Poking fun at a complex new system for classification of diseases is surprisingly easy and enjoyable.
Yes, there are codes your doctor will be able to use someday to submit bills for treatment of a dolphin bite (W5601XA), being struck by a dolphin (W5602XA) or "other contact" with a dolphin (W5603XA). And that's just the start.
Teacher Ruben Gonzalez conducts the South Gate High School band. According to Gonzalez, thieves passed up a computer as well as a stash of valuable flutes, saxophones and clarinets to get to the school's tubas.
Credit Krissy Clark for NPR
La Banda Rebelde charges twice as much per song as a band without a tuba charges. People have been known to throw hundred-dollar bills into the tubist's horn to show their appreciation.
The words "black market" usually summon images of drugs, guns or pirated DVDs — not tubas. Yet authorities in Los Angeles say the instrument is in such high demand that the black market may be what's driving a wave of local tuba thefts.
Ruben Gonzalez is teaching an after-lunch band class at the scene of one recent tuba crime — the music room at South Gate High School outside L.A. He starts with a request only a band teacher would make.
"Make sure we rinse out folks — we don't need any hamburgers or hot chilies coming through those instruments," he says.
Is there arsenic in your rice? Probably. That's the news behind a study that found surprisingly high levels of arsenic in rice-based organic toddler formula and energy bars.
One toddler formula with organic brown rice syrup as the primary ingredient had arsenic concentrations six times the federal limit of 10 parts per billion for arsenic in drinking water.
Cereal bars that contained rice products like brown rice syrup or rice flour had arsenic levels ranging from 23 to 128 parts per billion, according to researchers at Dartmouth College, who tested the products.
The man who tried to blow up a U.S. passenger plane three Christmases ago was sentenced to life in prison in a Detroit courtroom today. Umar Farouk Abdulmutallab, 25, boarded Northwest Flight 253 in Amsterdam on Dec. 25, 2009, with a massive bomb hidden in his underwear. As the plane approached Detroit, he tried to detonate the explosives. They failed to go off.
Four months ago, on the second day of his criminal trial, Abdulmutallab pleaded guilty.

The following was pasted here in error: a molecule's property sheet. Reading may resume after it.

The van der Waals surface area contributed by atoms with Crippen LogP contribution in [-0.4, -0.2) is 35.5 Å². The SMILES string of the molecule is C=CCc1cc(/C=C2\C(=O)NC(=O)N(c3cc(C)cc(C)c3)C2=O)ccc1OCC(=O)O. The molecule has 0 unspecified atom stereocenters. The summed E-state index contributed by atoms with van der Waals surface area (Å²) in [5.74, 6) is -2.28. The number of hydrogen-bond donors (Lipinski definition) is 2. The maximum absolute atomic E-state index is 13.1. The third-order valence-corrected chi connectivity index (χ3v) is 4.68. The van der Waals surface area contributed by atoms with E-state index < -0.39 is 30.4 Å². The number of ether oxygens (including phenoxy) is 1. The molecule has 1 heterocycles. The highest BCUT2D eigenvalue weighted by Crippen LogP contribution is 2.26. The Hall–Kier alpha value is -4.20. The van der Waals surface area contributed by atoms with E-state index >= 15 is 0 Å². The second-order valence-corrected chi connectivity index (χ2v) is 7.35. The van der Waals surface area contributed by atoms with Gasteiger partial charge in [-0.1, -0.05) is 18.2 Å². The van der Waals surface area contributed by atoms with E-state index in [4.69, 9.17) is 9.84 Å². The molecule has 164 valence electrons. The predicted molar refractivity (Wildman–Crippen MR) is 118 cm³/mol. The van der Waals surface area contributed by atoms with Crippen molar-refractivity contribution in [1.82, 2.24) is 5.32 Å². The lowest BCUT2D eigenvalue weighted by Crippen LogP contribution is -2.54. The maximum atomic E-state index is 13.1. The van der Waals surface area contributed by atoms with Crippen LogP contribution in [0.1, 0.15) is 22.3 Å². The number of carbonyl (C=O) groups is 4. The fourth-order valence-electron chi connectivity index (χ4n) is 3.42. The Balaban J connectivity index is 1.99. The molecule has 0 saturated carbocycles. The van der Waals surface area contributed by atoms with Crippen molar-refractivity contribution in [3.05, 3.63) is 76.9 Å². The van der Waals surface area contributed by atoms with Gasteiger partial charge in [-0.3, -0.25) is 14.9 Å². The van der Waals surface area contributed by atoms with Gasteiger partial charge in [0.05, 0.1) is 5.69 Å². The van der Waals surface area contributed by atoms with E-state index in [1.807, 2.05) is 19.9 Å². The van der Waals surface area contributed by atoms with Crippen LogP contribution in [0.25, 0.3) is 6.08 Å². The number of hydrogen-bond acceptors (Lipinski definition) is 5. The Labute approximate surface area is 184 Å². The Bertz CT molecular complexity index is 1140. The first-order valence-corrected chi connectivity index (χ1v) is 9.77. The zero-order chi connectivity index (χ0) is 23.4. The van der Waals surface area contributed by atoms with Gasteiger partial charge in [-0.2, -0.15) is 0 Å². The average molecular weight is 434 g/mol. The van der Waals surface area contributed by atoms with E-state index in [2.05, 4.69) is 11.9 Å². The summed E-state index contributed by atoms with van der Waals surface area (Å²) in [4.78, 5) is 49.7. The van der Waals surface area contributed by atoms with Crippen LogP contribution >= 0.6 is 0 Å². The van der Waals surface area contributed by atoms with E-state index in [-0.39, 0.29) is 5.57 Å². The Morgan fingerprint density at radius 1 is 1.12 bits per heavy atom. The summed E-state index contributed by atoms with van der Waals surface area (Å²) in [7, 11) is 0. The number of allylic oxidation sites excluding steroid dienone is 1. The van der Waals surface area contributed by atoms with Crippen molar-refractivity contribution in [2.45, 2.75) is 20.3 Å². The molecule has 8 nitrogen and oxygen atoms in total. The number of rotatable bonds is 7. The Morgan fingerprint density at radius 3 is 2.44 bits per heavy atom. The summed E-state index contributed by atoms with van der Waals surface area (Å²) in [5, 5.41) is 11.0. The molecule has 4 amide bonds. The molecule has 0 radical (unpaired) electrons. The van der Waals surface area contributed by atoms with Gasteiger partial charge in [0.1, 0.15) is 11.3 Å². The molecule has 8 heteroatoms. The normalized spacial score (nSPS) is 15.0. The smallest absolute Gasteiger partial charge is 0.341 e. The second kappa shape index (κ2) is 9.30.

Originally published on Thu February 16, 2012 2:03 pm
Amanda Knox, the U.S. college exchange student who won an appeal to overturn her murder conviction in Italy last October, has signed a deal to write a memoir — for which she'll earn nearly $4 million, according to reports.
The plane landed at Benghazi airport, about an hour late, which seemed just about right to most people on board. Elderly women sported tattoos from their bottom lip to the tip of their chin; several men carefully removed plants that somehow survived being crushed in the overhead luggage bins.
Signs for "Bypass Burgers" and "Flatliner Fries" are seen in the window of the Heart Attack Grill in Las Vegas. A man who suffered a heart attack in the restaurant was wheeled out on a stretcher Saturday.
Surely you've noticed that when people move from place to place and stay for a while, they tend to pick up the local accent. We could use Madonna as an example, but we're pretty sure her British accent started before she jumped the pond.
Anyway, in a new study published in the journal Animal Behaviour, two scientists found young pygmy goats, which are known as kids, do something similar.
A new program led by the U.S. seeks to limit amounts of soot, hydrofluorocarbons and methane released into the atmosphere. In this file photo from 2009, a researcher ignites trapped methane from under a pond's ice cap in Alaska.
The United States and five other nations are embarking on a new program to limit pollutants connected to global warming. But they're not targeting carbon dioxide with this effort — instead, they're looking at methane gas, and soot.